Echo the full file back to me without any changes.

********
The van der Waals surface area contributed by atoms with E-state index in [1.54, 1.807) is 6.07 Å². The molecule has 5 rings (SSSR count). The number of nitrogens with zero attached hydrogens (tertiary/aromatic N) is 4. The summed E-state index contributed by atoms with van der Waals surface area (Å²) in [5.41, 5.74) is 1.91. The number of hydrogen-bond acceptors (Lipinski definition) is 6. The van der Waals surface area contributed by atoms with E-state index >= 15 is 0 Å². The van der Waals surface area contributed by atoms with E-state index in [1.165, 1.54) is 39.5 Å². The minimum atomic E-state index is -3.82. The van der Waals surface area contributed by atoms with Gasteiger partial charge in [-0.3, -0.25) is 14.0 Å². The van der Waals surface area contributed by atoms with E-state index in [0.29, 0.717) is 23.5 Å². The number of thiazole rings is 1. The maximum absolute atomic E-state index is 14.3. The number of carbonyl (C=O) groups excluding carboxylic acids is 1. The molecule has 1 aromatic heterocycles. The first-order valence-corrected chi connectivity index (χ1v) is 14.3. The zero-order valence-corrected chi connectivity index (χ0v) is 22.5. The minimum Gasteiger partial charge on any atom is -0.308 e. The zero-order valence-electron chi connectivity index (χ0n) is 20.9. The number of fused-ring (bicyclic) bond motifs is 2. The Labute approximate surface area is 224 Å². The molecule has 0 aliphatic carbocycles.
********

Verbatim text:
The van der Waals surface area contributed by atoms with E-state index in [1.54, 1.807) is 6.07 Å². The molecule has 5 rings (SSSR count). The number of nitrogens with zero attached hydrogens (tertiary/aromatic N) is 4. The summed E-state index contributed by atoms with van der Waals surface area (Å²) in [5.41, 5.74) is 1.91. The number of hydrogen-bond acceptors (Lipinski definition) is 6. The van der Waals surface area contributed by atoms with E-state index >= 15 is 0 Å². The van der Waals surface area contributed by atoms with E-state index in [1.165, 1.54) is 39.5 Å². The minimum atomic E-state index is -3.82. The van der Waals surface area contributed by atoms with Gasteiger partial charge in [-0.3, -0.25) is 14.0 Å². The van der Waals surface area contributed by atoms with E-state index in [0.29, 0.717) is 23.5 Å². The number of thiazole rings is 1. The maximum absolute atomic E-state index is 14.3. The number of carbonyl (C=O) groups excluding carboxylic acids is 1. The molecule has 1 aromatic heterocycles. The first-order valence-corrected chi connectivity index (χ1v) is 14.3. The zero-order valence-corrected chi connectivity index (χ0v) is 22.5. The minimum Gasteiger partial charge on any atom is -0.308 e. The zero-order valence-electron chi connectivity index (χ0n) is 20.9. The number of fused-ring (bicyclic) bond motifs is 2. The Labute approximate surface area is 224 Å². The molecule has 0 aliphatic carbocycles.